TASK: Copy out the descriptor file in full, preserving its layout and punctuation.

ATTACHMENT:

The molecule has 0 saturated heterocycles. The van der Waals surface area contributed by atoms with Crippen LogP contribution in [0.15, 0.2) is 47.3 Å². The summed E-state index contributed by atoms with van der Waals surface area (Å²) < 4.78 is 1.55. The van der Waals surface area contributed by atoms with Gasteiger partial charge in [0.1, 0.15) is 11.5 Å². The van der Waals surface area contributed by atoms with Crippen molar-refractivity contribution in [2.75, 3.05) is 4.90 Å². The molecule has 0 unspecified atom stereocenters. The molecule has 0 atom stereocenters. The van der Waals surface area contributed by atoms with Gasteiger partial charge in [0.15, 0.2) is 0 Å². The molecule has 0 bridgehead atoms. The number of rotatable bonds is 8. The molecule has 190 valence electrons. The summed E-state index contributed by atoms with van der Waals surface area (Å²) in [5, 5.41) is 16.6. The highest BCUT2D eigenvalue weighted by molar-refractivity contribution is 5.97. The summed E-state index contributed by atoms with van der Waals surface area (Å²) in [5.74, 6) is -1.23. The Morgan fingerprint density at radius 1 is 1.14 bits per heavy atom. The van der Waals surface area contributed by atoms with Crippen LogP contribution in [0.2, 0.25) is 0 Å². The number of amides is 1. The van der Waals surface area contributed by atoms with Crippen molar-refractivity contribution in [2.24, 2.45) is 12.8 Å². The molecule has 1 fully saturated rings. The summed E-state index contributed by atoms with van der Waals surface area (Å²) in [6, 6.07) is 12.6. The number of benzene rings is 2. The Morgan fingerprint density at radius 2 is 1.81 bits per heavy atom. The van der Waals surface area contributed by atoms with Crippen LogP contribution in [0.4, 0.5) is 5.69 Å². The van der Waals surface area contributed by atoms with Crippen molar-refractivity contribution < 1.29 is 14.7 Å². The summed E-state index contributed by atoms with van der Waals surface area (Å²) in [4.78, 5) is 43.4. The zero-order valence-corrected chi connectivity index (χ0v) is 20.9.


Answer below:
The molecule has 0 saturated heterocycles. The van der Waals surface area contributed by atoms with Crippen LogP contribution in [0.15, 0.2) is 47.3 Å². The summed E-state index contributed by atoms with van der Waals surface area (Å²) < 4.78 is 1.55. The van der Waals surface area contributed by atoms with Gasteiger partial charge in [0.1, 0.15) is 11.5 Å². The van der Waals surface area contributed by atoms with Crippen molar-refractivity contribution in [2.75, 3.05) is 4.90 Å². The molecule has 0 unspecified atom stereocenters. The molecule has 0 atom stereocenters. The van der Waals surface area contributed by atoms with Gasteiger partial charge in [0.15, 0.2) is 0 Å². The molecule has 0 bridgehead atoms. The number of rotatable bonds is 8. The molecule has 190 valence electrons. The summed E-state index contributed by atoms with van der Waals surface area (Å²) in [5, 5.41) is 16.6. The highest BCUT2D eigenvalue weighted by molar-refractivity contribution is 5.97. The summed E-state index contributed by atoms with van der Waals surface area (Å²) in [5.74, 6) is -1.23. The Morgan fingerprint density at radius 1 is 1.14 bits per heavy atom. The van der Waals surface area contributed by atoms with Crippen LogP contribution in [0.2, 0.25) is 0 Å². The number of amides is 1. The van der Waals surface area contributed by atoms with Crippen molar-refractivity contribution in [2.24, 2.45) is 12.8 Å². The molecule has 1 fully saturated rings. The summed E-state index contributed by atoms with van der Waals surface area (Å²) in [6, 6.07) is 12.6. The number of benzene rings is 2. The Morgan fingerprint density at radius 2 is 1.81 bits per heavy atom. The van der Waals surface area contributed by atoms with Crippen LogP contribution in [0.4, 0.5) is 5.69 Å². The van der Waals surface area contributed by atoms with Crippen molar-refractivity contribution < 1.29 is 14.7 Å². The summed E-state index contributed by atoms with van der Waals surface area (Å²) in [4.78, 5) is 43.4. The zero-order valence-corrected chi connectivity index (χ0v) is 20.9.